Veterans return for better or worse
Cher’s album of ABBA’s greatest hits is one to avoid
CHIC “IT’S ABOUT TIME” (UNIVERSAL)
Guitarist Nile Rodgers found a new musical lease on life after he appeared on Daft Punk’s 2013 smash “Get Lucky” (and two other key tracks on “Random Access Memories”), at which point he started touring again under the name Chic, the group he founded with bassist Bernard Edwards, who died in 1996, and drummer Tony Thompson, who died in 2003. Rodgers is a Zelig figure in pop music of the last 40 years, not only for his massive hits of the disco era with Chic (“Good Times,” Sister Sledge’s “We Are Family,” Diana Ross’s “Upside Down”), but also with David Bowie (“Let’s Dance”), Duran Duran (“Wild Boys”), INXS (“Original Sin”) and dozens of others — even the Spoons, from Oakville, Ont.
There’s no mistaking that this is a Chic album, despite the absence of two founding members. Nile Rodgers’ signature rhythm guitar is instantly recognizable, and the opulent old-school production values age well with more modern accoutrements. In its heyday, Chic had two female vocalists, neither of whom are back for this incarnation. There is a core vocal group here, but also a dependence on guests like Hailee Steinfeld, Lady Gaga, Elton John, Craig David and Nao. The result is a bit more hodgepodge than it has to be; some of the best tracks here are the ones without guests. Meanwhile, Lady Gaga covers Chic’s own “I Want Your Love” — effectively, but unnecessarily. There are also some odd throwbacks to new jack swing — an R&B style of the early ’90s largely unrelated to Chic’s legacy, which resurfaced only recently thanks to Bruno Mars; what’s it doing here?
One chorus goes, “I dance my dance / I’m in a trance / living my life like it’s now or never.” It is now or never: Rodgers has been sidetracked with health problems in recent years, but it’s clear he’s got a lot more to give. This is far from his finest work, but it’s good to hear him back in the spotlight and fully in charge.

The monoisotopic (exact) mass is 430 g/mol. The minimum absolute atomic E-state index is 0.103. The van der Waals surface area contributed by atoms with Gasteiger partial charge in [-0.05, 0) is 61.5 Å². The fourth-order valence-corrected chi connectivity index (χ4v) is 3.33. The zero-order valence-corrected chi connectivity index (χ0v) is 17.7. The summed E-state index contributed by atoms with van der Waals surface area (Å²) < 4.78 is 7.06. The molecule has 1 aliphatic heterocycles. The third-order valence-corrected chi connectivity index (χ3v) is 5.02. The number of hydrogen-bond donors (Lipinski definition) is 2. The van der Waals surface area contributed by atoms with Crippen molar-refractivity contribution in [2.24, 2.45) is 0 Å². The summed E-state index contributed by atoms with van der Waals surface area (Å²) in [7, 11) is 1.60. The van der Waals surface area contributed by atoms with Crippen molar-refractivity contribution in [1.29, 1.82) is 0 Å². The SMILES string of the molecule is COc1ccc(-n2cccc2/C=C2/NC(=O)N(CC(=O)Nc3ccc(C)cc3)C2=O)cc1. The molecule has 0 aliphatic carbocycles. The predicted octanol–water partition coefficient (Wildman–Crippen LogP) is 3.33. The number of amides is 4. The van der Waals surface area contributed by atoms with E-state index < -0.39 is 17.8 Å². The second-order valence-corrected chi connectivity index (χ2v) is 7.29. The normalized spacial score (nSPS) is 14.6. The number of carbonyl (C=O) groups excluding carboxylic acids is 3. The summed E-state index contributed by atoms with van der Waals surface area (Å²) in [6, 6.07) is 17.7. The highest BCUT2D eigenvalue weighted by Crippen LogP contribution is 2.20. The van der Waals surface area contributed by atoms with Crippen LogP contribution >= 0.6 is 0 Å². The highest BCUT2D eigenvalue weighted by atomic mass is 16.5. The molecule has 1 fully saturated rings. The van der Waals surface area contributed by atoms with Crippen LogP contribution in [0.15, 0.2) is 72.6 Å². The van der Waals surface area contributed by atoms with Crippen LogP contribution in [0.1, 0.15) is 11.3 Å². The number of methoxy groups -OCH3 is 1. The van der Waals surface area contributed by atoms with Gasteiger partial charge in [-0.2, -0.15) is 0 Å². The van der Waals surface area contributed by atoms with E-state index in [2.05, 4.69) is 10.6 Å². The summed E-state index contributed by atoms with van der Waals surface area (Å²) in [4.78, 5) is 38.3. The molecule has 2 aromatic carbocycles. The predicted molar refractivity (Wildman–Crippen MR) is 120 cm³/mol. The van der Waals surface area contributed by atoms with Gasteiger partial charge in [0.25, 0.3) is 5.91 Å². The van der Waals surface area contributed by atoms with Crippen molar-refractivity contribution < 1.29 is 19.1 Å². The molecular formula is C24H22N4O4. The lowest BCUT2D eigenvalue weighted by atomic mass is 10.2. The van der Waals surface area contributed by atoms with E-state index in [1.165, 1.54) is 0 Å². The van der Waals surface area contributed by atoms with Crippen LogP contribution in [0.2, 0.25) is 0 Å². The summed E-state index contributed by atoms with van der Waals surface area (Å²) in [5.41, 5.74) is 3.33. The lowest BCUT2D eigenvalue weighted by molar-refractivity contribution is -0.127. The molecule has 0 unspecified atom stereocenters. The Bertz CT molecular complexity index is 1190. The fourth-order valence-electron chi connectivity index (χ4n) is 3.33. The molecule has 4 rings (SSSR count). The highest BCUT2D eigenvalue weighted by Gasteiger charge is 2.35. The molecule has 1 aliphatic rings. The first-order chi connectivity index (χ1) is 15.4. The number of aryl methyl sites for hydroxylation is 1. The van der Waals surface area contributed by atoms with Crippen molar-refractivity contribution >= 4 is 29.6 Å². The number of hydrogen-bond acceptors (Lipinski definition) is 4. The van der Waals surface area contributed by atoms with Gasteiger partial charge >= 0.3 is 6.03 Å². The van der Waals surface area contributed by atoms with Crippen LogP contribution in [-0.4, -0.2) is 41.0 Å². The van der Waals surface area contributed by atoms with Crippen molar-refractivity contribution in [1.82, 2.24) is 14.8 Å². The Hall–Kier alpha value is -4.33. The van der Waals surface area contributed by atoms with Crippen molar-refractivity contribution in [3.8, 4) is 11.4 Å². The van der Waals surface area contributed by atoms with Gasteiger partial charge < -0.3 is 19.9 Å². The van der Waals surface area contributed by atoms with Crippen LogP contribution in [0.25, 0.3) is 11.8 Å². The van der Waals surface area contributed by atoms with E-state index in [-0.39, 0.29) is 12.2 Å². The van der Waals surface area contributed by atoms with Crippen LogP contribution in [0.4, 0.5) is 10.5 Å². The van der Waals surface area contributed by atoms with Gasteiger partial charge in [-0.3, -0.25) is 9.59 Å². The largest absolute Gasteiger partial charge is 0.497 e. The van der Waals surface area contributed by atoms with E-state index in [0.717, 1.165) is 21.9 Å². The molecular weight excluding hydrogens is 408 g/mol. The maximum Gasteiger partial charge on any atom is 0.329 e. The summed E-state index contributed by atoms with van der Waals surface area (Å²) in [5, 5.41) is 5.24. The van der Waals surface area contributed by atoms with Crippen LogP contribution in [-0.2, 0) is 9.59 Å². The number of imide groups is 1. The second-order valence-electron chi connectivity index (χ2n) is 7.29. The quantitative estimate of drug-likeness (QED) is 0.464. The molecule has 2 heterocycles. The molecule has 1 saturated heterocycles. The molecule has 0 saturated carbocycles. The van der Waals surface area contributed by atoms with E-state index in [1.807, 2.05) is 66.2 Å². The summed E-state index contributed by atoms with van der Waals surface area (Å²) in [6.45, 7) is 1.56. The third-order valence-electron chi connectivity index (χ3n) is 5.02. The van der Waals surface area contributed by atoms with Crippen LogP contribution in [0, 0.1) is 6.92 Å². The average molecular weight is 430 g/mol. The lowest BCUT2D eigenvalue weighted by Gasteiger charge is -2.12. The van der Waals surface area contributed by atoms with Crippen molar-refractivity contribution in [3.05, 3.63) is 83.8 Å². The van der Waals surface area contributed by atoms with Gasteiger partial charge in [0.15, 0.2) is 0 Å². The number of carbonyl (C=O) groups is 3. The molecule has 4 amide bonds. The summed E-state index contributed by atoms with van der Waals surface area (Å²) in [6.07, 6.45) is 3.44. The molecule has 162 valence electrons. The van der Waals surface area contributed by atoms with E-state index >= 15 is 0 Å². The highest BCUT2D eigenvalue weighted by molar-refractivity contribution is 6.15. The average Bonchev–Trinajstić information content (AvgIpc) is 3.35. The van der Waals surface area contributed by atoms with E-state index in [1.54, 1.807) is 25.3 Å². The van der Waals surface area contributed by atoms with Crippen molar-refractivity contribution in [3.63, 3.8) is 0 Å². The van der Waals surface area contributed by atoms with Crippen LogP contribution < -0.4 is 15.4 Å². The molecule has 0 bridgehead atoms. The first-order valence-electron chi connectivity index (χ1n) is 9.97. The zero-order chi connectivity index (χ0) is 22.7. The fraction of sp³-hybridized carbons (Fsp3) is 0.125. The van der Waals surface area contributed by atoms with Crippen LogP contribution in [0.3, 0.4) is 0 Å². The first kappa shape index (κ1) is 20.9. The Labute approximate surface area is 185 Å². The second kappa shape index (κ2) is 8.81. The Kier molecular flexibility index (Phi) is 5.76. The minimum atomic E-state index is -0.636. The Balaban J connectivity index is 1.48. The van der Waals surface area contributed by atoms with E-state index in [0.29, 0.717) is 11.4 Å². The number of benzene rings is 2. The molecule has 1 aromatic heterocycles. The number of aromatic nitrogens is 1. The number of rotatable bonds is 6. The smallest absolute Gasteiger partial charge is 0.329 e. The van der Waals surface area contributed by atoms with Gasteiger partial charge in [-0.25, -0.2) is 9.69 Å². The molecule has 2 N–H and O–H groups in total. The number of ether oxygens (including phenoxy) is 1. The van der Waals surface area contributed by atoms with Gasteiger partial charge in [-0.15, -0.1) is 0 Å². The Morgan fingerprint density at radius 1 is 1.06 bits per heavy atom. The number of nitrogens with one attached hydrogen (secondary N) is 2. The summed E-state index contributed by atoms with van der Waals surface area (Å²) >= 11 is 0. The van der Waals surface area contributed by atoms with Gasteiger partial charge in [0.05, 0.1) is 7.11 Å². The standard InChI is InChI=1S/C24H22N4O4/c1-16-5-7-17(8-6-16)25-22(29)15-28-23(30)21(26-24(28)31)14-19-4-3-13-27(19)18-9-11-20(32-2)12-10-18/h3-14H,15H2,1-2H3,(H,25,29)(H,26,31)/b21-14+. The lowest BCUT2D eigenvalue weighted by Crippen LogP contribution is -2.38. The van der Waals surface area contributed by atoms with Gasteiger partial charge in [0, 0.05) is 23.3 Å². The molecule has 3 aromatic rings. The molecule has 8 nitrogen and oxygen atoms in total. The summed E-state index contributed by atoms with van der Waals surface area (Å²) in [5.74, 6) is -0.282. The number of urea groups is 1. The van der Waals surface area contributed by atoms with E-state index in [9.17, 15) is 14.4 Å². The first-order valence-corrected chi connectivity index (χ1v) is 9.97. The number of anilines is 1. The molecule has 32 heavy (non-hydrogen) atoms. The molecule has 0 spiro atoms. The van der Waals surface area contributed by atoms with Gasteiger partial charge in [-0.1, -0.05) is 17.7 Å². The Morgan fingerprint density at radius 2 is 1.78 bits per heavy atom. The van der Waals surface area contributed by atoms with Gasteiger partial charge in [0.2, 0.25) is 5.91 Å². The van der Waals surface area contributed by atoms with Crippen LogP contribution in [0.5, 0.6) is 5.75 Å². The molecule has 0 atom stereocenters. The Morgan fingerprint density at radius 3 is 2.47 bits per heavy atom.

Stream: “Till the World Falls,” “Dance With Me” featuring Hailee Steinfeld, “I Dance My Dance”
CHER “DANCING QUEEN” (WARNER)
Why on Earth does this exist? Disclosure: I’m a huge ABBA fan, albeit one who has zero desire to see them do a hologram tour and who has boycotted “Mamma Mia!” since its inception. Their music is their legacy, and their music is perfect: why mess with it? Cher has a cameo in this year’s “Mamma Mia!” sequel, a cameo that was so well received that someone convinced her to record a full album of ABBA songs, which now sits beside the two official “Mamma Mia!” film soundtracks (and more than one theatrical cast recording) as completely unnecessary. Cher’s is particularly galling, however, because the arrangements are so faithful — only the occasionally modern drum machine and the singer’s now-trademark use of Vocoder AutoTune — that these are not cover versions; they’re merely poor facsimiles. Cher herself is far from being in fine voice, which just makes the whole affair no better than a bad night at a karaoke bar. Avoid at all costs.
Stream: “One of Us,” “SOS,” “The Winner Takes It All”
NICK CAVE & THE BAD SEEDS “DISTANT SKY EP” (BAD SEED LTD.)
Against all odds, 61-year-old Nick Cave keeps getting more popular, year after year. His goth-tinged, death-obsessed, tortured-writer shtick should be getting tired by now; indeed, many of his songs border on camp. But for a guy who was always harrowing to begin with, his live shows have become even more intense, in ways that only a veteran performer like Cave and his band can do. Even if his records are increasingly subdued — like 2013’s “Push the Sky Away” and 2016’s “Skeleton Tree,” recorded after the death of his teenage son — the fury and chaos he’s capable of conjuring live is something to behold. So while he prepares for his first tour of hockey rinks — he plays Toronto’s Scotiabank Arena on Oct. 28 — Cave has released this EP, featuring one track from each of his last two records, and two tracks that have provided the climax in his live sets for the past 30 years (!): “Mercy Seat” and “From Her to Eternity.” If you’re late to the game or sitting on a fence, “Distant Sky” is as strong a testament as any to Cave’s powers.
Stream: all of it
BEAK “>>>” (TEMPORARY RESIDENCE)
As a key member of Portishead, Geoff Barrow has made three of the greatest British records of the last 25 years. Problem is, those three albums are spaced pretty evenly over those 25 years, and there’s no sign of a new one any time soon. What else does Barrow get up to in his spare time? Since we last heard from Portishead, on 2008’s “Third,” Barrow has turned his attention to this project, which is not that much more prolific: a debut in 2009, a second album in 2012, and here we are six years later. Much like that last Portishead record, Beak draws heavily on German art rock of the ’70s, primarily the group Can: funky live drumming with droning analog synths, pulsing bass and icy, new wave guitars. It’s entrancing, mysterious and magical, with a warmth that comes from its old-school approach: this very much sounds like a live group of mad scientists tripping over wires, playing synths on the verge of breaking down. No digital trickery here. It’s a matter of time before they’re tapped to score a dystopian sci-fi suspense flick. Beak play the Mod Club in Toronto on Oct. 17.
Stream: “The Brazilian,” “Brean Down,” “RSI”